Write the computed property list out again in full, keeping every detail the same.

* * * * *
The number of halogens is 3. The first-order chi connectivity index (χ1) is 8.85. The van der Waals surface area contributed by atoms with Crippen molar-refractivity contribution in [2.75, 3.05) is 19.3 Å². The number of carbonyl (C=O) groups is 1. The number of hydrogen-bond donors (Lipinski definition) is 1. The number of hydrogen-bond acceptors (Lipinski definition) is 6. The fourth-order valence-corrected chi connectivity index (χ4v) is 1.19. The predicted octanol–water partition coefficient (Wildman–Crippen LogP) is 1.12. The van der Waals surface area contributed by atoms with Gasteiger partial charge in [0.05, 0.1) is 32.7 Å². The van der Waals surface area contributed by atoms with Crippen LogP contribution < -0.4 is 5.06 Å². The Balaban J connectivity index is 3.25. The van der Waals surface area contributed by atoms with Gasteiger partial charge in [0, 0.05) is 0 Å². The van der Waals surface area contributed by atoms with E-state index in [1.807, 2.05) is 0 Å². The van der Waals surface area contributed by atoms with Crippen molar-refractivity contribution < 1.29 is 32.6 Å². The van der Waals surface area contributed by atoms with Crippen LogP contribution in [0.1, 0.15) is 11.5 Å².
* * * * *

The number of halogens is 3. The first-order chi connectivity index (χ1) is 8.85. The van der Waals surface area contributed by atoms with Crippen molar-refractivity contribution in [2.75, 3.05) is 19.3 Å². The number of carbonyl (C=O) groups is 1. The number of hydrogen-bond donors (Lipinski definition) is 1. The number of hydrogen-bond acceptors (Lipinski definition) is 6. The fourth-order valence-corrected chi connectivity index (χ4v) is 1.19. The predicted octanol–water partition coefficient (Wildman–Crippen LogP) is 1.12. The van der Waals surface area contributed by atoms with Gasteiger partial charge in [0.05, 0.1) is 32.7 Å². The van der Waals surface area contributed by atoms with Crippen LogP contribution < -0.4 is 5.06 Å². The Balaban J connectivity index is 3.25. The van der Waals surface area contributed by atoms with Gasteiger partial charge in [0, 0.05) is 0 Å². The van der Waals surface area contributed by atoms with E-state index in [1.807, 2.05) is 0 Å². The van der Waals surface area contributed by atoms with Crippen molar-refractivity contribution < 1.29 is 32.6 Å². The van der Waals surface area contributed by atoms with Crippen LogP contribution in [0.1, 0.15) is 11.5 Å².